Clear management, support and guidelines

Obtain support from some central agency (such as Academy Subject Centres, Professional bodies

Increased participation
Hosting – communities that cross institutional boundaries need some mechanism for bringing the resources together Community of Practice sharing places (wiki’s, forums, social networking sites, Jorum Community Bay)

Subject repositories/spaces

National repositories such as JorumOpen

Utilising existing CoP mechanisms

Institutional repositories with feeds to other portals/services

Community members know where to go for resources

Resources supported by focus on practice – information, support and dialogue

Learners Lack of skills Guidelines

Integrate into courses

Enhanced skills

Peer critique

IP rights in student work may not be clear Establish policies on ownership of student work to support OER Students as producers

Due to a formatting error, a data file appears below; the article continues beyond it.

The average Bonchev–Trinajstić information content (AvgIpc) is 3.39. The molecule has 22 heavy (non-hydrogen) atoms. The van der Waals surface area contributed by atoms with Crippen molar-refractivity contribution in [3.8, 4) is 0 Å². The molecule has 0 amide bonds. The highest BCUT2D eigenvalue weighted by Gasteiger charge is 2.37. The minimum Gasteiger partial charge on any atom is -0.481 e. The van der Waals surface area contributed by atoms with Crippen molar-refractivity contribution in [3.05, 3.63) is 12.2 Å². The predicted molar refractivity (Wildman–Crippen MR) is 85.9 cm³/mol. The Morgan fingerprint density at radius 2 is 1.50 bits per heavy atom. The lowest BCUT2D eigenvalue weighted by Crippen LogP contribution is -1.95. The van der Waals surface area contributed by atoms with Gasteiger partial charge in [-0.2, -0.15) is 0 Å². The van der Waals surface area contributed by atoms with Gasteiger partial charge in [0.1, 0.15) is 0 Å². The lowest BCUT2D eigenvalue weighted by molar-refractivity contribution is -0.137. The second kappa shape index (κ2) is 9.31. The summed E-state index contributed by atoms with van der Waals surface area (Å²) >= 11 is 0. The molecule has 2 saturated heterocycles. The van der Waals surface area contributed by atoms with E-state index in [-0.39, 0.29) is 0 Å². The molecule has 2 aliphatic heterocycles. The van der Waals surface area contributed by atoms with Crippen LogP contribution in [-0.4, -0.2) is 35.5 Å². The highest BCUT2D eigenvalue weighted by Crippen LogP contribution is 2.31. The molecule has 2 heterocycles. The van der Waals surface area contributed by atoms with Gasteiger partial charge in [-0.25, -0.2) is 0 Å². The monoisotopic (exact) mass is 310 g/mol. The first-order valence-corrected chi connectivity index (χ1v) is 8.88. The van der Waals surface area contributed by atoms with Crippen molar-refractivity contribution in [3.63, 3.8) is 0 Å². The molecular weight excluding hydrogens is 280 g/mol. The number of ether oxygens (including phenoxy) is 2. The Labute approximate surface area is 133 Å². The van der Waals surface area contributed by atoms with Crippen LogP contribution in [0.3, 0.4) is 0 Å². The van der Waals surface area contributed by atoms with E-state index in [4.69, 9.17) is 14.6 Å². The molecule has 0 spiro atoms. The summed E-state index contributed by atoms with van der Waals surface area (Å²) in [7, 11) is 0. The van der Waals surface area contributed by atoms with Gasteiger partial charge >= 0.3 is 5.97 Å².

Research-teaching linkage

Barriers/Enablers to OER Use, Re-use and re-purposing




Possible Benefits

Learners Equity re access – not all OERs are fully open, not all learners have access to computers, or to the internet Movement toward fully open resources

Ensure materials will be accessible on alternative technologies (mobile)

Genuine access for all
Knowing what is available – learners who are not guided or supported by a teacher may not know what is available or how to access it. Making resources discoverable by tools that learners use regularly – search engines

Using social software to ‘advertise’ or guide towards content (twitter, facebook)

Increased use of content
Support and guidance – learners may need support and guidance to use resources effectively Provide options to engage with content creator or other content users (peers) – such as discussion forums and opportunities for collaborative learning

Include guidance on use within resources

Encourages peer support and interaction

Encourages dialogue and enhances learning opportunities